A human being is made up of 50 million human cells, however even this basic fact was not recognised until around 1665 when Robert Cooke started to experiment with early microscopes. In 1869 Swiss biochemist Friedrich Miescher managed to find the separate elements of cells including phosphorus, carbon and oxygen, setting science on the path to discovering nucleic acid. This was then found to have two parties: ribonucleic acid (RNA) and deoxyribonucleic acid (DNA). Only since 1984 has science been able to examine and fingerprint these acids.
The far more recognised fingerprint (as found on solid objects that are touched by human hands) was discovered by Henry Faulds in 1880. He wrote in the magazine Nature that "when bloody fingermarks leave impressions on clay, glass, etc., exist they may lead to the scientific identification of criminals." Sadly his writing was mostly ignored and over eight years later Jack the Ripper left fingerprints with complete impunity.
The first case of a criminal conviction arising from the use of fingerprints came in 1892 in Buenos Aires. Two young children had been killed and a young mother was found with superficial throat wounds. She told police that a neighbour had rushed from the scene and cut her, but the police were sceptical.
By chance Inspector Eduardo Alverez had read about fingerprints in a science magazine and used the technique to prove that she and, not the neighbour, had left a vital bloody palmprint on a door. She later confessed and was sentenced to life in prison.
Startled by this success Argentina started to regularly use this technique in criminal investigation, but Europe and the rest of the world was slow to catch up. The first case using fingerprint evidence was in France in 1903 and the first case in the UK came 1905.
The technique of finding fingerprints took a giant step forward with the use of a system called "vacuum metallisation", in which the target surface is placed in a container from which air is expelled, creating a vacuum. In this state any liquified glue or powder in the vacuum will settle over the entire covered surface, however it will be unevenly absorbed by the ridges of moisture that make up a fingerprint.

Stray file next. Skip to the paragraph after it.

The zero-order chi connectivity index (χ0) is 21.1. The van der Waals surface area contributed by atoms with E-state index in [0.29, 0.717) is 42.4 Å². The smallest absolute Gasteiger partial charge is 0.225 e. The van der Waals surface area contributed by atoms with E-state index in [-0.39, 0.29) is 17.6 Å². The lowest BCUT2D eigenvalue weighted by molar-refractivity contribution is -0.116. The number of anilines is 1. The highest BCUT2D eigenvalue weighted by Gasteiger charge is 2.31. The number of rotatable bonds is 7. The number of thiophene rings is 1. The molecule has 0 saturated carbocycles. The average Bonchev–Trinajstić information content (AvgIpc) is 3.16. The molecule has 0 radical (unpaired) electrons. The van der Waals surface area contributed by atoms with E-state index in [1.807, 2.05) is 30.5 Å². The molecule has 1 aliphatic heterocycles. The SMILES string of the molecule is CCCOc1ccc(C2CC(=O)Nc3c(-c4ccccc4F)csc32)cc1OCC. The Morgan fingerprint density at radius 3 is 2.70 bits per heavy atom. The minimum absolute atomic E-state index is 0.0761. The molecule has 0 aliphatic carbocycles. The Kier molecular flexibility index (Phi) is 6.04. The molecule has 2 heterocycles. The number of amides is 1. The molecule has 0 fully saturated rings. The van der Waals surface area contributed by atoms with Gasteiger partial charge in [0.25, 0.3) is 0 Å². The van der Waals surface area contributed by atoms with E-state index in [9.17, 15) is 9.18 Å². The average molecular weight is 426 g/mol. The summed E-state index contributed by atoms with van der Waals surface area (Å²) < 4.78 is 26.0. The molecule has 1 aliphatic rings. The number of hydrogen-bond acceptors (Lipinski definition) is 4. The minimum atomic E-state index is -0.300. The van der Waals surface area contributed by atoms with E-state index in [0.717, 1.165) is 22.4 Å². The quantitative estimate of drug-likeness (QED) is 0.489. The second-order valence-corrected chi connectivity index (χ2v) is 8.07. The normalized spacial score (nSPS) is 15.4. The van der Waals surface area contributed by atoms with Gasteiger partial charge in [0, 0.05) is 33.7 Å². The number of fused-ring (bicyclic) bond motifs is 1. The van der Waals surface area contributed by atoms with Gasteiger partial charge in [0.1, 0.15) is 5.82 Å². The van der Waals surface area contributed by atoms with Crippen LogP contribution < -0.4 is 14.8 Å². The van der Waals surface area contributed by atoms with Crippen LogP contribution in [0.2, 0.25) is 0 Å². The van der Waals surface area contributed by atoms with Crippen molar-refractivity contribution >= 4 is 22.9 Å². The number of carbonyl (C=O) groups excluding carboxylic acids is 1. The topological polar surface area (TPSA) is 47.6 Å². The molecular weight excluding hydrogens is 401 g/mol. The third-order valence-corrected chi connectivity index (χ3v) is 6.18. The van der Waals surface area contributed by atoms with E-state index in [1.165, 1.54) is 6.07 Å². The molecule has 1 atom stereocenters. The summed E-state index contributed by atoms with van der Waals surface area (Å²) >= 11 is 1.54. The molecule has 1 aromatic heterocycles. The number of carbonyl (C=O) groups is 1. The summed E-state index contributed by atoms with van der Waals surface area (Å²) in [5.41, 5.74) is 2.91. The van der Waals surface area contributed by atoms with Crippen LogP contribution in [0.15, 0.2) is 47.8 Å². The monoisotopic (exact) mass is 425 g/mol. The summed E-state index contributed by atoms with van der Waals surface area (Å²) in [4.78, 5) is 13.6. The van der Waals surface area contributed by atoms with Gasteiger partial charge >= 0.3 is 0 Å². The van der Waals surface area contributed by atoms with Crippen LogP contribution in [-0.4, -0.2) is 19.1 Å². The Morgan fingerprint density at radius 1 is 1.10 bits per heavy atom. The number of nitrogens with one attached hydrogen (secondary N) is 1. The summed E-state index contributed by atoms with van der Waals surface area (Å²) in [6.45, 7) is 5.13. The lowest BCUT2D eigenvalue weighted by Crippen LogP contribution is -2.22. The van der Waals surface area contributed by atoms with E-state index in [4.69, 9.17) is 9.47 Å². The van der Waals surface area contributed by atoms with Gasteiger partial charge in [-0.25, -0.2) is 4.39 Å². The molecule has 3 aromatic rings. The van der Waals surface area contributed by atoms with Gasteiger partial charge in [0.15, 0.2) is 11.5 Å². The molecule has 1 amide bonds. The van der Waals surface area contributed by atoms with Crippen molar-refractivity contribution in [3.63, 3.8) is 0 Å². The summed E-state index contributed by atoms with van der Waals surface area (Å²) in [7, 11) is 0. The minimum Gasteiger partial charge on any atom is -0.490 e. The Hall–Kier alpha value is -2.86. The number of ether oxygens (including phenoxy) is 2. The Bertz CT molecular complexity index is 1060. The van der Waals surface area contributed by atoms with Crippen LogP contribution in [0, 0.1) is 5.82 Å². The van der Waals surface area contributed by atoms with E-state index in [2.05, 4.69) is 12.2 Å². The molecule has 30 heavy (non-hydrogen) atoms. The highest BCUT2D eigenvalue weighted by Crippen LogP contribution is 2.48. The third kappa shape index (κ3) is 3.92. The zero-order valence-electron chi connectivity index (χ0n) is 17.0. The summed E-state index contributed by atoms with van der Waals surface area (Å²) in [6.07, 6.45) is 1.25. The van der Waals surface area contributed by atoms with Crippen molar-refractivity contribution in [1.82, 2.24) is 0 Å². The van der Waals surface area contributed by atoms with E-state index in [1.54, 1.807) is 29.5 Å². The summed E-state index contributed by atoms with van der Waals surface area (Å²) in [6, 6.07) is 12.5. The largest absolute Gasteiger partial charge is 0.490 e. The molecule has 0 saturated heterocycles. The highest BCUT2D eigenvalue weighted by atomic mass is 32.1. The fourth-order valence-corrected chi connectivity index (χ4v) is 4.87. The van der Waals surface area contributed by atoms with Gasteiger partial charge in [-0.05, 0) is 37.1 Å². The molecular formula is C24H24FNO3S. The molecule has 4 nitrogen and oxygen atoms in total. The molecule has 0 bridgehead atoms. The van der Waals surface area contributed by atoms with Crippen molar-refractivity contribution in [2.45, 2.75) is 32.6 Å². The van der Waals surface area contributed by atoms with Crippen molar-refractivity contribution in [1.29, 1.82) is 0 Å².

Today it is a myth that computers can make a fingerprint match. What computers can do, however, is bring up pairs of fingerprints in which there is a close match and a human expert can then make the final decision. A score of eight identical "forks, spurs and islands" is enough for a suspect to be become the prime suspect, but more is preferable for them to be used in court. Seventeen is said to be the "top match."
In Alec Jeffreys of Leicester University wrote a new chapter in science history when he created the DNA genetic fingerprint. In 1984 he found the that genetic information repeated itself along a structure that looked like a twisted ladder. He also found that every person's DNA was different with the exception of indetical twins.
A single DNA strand is made up of equal characteristic of both parents and can be used in paternity disputes, where it is far more certain than pure blood tests. It is also used in bone marrow transplant surgery, if the transplanted marrow is healthy and replicating then donor DNA will be abundant.
It can also be used in breeding programmes of rare animals. Here they check that the animals are not too closely related - which is known to produce weaker animals.
Rather in the haphazard manner of the first fingerprint evidence, Leicestershire police decided to test this DNA system out on a vicious double rape and murder they were investigating in 1987. Convinced that the murderer was local they sampled 5500 men from around the scene. To complicate the story the actual killer had ducked the tests by having a friend step in, but his friend was overheard boasting about it in a pub.
The case was famous not only for the bringing a guilty man to justice, but allowing another to go free. The police had another man in custody and were about to charge him with one of the murders...